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Right now I'm using zfsonlinux on Fedora 19, and it works excellently. Mounting works at bootup as planned using the initscript (included with zfs) that systemd calls, but there's a pretty significant flaw: ZFS is mounted way, WAY too late during boot, to the point that transmission and other services get very lost without /zfs mounted and can't recover, hence failing them.

What I'm after is a way to get systemd to fire up the script before doing anything else. I know how to do it using initscripts (just set it to a lower runlevel, say 2), but I haven't the foggiest when it comes to doing it with systemd's target system.

I've tried setting things in the services that require zfs to be up, but it doesn't work, barring Type=idle (but there must be a better way of doing it regardless):

Requires=network.target
After=zfs
Type=idle

And for reference's sake, here's the initscript provided by Fedora. Due to the nature of how ZFS mounts on linux (?), I can't just plop an entry into fstab and be done with it, it has to be mounted using commands.

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untested but I believe you need to update your multi-user.target to be dependent on your service, assuming that your other services start after multi-user. –  BitsOfNix Aug 1 '13 at 22:34
    
@alexandre-alves I'm not sure if targets can fire initscripts (if they can, then smashing), and ideally I want to avoid having to rewrite the entire mount script to make it systemd ready –  luaduck Aug 1 '13 at 23:13
    
Just a thought, but could it be that your zfs service is treated as a daemon, instead of a task? I.e. that the script got started before the other services which depend on it, but hadn't completed yet? –  MvG Aug 5 '13 at 12:46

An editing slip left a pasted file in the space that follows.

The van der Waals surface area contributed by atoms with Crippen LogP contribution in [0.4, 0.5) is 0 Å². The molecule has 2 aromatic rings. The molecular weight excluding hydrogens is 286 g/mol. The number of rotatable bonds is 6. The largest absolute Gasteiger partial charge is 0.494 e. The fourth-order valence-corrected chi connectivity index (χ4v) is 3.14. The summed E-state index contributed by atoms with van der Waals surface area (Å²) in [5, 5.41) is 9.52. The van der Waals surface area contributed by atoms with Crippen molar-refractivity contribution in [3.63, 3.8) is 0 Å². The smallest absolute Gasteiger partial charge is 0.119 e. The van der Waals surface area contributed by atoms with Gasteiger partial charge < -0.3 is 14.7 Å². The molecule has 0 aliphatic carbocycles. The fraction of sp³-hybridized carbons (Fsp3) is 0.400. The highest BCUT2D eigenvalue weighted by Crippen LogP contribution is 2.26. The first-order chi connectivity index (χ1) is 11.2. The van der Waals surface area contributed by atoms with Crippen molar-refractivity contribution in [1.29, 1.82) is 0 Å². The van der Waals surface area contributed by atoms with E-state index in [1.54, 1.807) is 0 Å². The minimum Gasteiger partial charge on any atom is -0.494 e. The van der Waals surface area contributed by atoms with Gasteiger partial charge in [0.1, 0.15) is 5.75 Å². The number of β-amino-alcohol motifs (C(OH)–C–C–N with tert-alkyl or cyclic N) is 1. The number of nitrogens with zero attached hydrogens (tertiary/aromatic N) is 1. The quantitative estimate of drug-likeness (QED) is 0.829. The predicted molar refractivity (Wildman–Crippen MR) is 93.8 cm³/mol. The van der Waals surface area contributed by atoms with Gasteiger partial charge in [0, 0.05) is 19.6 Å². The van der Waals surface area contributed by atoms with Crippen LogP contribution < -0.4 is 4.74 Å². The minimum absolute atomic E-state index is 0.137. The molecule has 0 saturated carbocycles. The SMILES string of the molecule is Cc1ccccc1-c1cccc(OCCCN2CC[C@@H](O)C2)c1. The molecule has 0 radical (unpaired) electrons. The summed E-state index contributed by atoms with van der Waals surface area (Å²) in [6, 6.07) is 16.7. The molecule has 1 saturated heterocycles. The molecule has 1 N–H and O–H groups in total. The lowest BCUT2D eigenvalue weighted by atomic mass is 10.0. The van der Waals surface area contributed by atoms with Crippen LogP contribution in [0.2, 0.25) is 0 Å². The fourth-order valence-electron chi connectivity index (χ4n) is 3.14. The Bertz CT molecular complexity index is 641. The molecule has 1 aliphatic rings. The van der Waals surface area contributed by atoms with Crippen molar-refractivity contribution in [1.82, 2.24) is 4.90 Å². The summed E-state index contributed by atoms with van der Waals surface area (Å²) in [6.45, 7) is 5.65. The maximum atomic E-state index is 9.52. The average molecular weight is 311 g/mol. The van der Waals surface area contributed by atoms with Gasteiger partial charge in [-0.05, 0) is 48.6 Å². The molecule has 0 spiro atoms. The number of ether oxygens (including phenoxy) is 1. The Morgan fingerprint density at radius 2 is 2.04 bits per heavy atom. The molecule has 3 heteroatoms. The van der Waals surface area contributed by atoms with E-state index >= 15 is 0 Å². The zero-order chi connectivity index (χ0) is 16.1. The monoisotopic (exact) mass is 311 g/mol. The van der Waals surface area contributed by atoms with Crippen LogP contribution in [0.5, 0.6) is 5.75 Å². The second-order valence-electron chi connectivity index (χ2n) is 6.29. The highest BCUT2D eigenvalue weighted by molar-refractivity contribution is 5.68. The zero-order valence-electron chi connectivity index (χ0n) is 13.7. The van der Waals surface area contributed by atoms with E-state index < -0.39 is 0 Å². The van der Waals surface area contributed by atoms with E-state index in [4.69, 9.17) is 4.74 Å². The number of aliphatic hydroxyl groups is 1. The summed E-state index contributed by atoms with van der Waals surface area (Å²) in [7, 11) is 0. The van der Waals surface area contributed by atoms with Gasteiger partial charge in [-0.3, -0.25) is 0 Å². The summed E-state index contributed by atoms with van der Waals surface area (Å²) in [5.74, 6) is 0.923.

Might this have anything to with your udev rules? I'm willing to bet there's some connection –  mikeserv Mar 12 at 16:06
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1 Answer

I'll try to answer as best as I can, not that familiar with systemd.

The script that is provided is just a standard one, so you can always start it with script_name start.

From what I've seen in the man pages of systemd, you can define dependencies and the best one would be to use Before and After specific targets. Looking at the files there is a alias from runlevel 2 3 and 4 to be always multiuser.target.

if you do systemctl list-dependencies basic.target you can easily figure out where you want your service to start.

[Unit]
Description=my Service
Before=basic.target 
After=local-fs.target

[Service]
Type=simple
ExecStart=/path/to/script start
ExecStop=/path/to/script stop

save the file example /usr/lib/systemd/myservice.service. systemctl enable myservice.service.

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